Of course, regulation, litigation, and the reliance on distribution are other key risks to consider.
Nonetheless, this is a very strong business operating within an oligopoly. And the dividend growth track record is rather impressive.
If the stock is available at the right price, it could be a fantastic long-term investment.
Is the price right?
The stock is available for a P/E ratio of 17.69 (using TTM GAAP EPS that factors out significant one-time gains for Q2 FY 2018 EPS). That’s not only well below the broader market, but it’s also well below the stock’s own five-year average P/E ratio of 28.1 (that is no doubt affected by oscillating GAAP EPS that include major impacts).
Factoring out those impacts to earnings, the stock’s P/CF ratio of 11.1 is below its three-year average P/CF ratio of 12.0.
And thestock’s current yield, as shown earlier, is materially higher than its own recent historical average.
It appears to be undervalued at first glance, but how undervalued might it be? What’s a reasonable estimate of intrinsic value?
I valued shares using a dividend discount model analysis.
I factored in a 10% discount rate and a long-term dividend growth rate of 7.5%.
That long-term DGR seems reasonable when factoring in the moderate payout ratio, 10-year demonstrated dividend growth, and near-term forecast for EPS growth (which should more or less translate to dividend growth).
However, those numbers are offset by recent dividend increases that were relatively small, a disappointing 10-year EPS growth rate, the reliance on low-margin distribution, and the high starting base for sales.
The DDM analysis gives me a fair value of $79.53.
The reason I use a dividend discount model analysis is because a business is ultimately equal to the sum of all the future cash flow it can provide.
The DDM analysis is a tailored version of the discounted cash flow model analysis, as it simply substitutes dividends and dividend growth for cash flow and growth.
It then discounts those future dividends back to the present day, to account for the time value of money since a dollar tomorrow is not worth the same amount as a dollar today.
I find it to be a fairly accurate way to value dividend growth stocks.
The stock does appear to be cheap after looking at it from multiple angles, but we’ll consider another angle by comparing my valuation to that of what two different professional stock analysis firms have concluded.
Morningstar, a leading and well-respected stock analysis firm, rates stocks on a 5-star system.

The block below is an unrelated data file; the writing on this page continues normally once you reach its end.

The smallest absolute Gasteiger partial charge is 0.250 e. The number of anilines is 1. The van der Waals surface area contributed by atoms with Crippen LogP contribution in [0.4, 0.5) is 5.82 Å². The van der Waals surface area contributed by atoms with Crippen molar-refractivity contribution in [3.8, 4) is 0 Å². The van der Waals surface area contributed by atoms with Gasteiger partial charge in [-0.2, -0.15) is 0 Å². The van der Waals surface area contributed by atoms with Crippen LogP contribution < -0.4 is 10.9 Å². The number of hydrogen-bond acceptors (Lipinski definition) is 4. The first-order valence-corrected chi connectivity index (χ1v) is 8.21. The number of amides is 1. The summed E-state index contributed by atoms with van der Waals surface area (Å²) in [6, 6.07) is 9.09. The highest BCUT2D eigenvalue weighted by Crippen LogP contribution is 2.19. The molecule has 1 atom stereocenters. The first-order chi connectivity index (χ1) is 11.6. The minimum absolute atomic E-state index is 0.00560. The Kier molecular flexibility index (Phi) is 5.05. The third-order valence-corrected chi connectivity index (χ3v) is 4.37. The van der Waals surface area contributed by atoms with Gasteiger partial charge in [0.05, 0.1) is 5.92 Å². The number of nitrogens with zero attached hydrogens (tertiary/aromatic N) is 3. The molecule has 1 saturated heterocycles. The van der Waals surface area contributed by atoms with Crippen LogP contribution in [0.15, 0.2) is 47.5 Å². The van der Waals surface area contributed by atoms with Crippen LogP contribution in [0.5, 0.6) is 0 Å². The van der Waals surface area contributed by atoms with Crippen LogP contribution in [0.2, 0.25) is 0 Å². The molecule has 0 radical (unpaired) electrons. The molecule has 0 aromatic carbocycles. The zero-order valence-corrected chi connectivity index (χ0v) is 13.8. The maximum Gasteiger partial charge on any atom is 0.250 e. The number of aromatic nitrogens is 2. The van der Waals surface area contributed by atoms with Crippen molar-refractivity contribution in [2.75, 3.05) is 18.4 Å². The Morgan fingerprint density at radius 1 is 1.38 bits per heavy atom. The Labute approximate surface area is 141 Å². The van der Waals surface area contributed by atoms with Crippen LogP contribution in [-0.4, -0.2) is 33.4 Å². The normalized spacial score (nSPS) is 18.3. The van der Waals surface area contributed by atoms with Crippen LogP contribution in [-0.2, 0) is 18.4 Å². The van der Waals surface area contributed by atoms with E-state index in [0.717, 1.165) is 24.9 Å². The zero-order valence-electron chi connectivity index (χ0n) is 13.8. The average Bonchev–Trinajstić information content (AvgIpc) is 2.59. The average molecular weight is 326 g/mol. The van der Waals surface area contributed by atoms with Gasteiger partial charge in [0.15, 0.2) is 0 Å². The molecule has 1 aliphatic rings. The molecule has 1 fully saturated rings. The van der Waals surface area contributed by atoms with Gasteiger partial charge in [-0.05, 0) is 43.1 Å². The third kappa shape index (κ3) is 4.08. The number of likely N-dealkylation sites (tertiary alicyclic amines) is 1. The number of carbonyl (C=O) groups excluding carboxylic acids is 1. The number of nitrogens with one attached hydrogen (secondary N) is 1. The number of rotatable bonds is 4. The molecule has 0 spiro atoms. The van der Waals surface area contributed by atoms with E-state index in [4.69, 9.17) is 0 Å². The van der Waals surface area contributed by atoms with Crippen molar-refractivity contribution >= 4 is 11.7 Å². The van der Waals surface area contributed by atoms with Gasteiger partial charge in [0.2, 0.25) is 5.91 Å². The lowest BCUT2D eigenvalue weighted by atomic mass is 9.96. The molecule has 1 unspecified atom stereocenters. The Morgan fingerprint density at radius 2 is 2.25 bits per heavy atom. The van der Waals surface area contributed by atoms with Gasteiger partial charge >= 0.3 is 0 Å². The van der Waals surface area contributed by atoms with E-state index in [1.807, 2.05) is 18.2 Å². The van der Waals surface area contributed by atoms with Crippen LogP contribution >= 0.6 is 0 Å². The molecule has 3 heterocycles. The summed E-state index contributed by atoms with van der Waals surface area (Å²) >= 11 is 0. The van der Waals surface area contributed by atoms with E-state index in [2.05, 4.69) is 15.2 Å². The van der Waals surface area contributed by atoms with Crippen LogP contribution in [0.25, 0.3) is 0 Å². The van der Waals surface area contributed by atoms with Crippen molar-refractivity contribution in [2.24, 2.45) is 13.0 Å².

1 star would mean a stock is substantially overvalued; 5 stars would mean a stock is substantially undervalued. 3 stars would indicate roughly fair value.
Morningstar rates CAH as a 4-star stock, with a fair value estimate of $84.00.
CFRA is another professional analysis firm, and I like to compare my valuation opinion to theirs to see if I’m out of line.
They similarly rate stocks on a 1-5 star scale, with 1 star meaning a stock is a strong sell and 5 stars meaning a stock is a strong buy. 3 stars is a hold.
CFRA rates CAH as a 3-star “HOLD”, with a fair value calculation of $87.41.
So I came out the most conservative here. But averaging the three numbers out gives us a final valuation of $83.65. That would indicate the stock is potentially 21% undervalued right now.
Bottom line: Cardinal Health Inc. (CAH) is a high-quality business that operates within an oligopoly. Numerous long-term tailwinds bode well for the company. And recent acquisitions have diversified the business model away from distribution. A yield near 3%, more than 20 consecutive years of dividend increases, and the possibility that the stock is 21% undervalued means dividend growth investors may want to consider picking up some shares here.
— Jason Fieber
Note from DTA: How safe is CAH’s dividend? We ran the stock through Simply Safe Dividends, and as we go to press, its Dividend Safety Score is 95. Dividend Safety Scores range from 0 to 100. A score of 50 is average, 75 or higher is excellent, and 25 or lower is weak. With this in mind, CAH’s dividend appears very safe with an extremely unlikely risk of being cut. Learn more about Dividend Safety Scores here.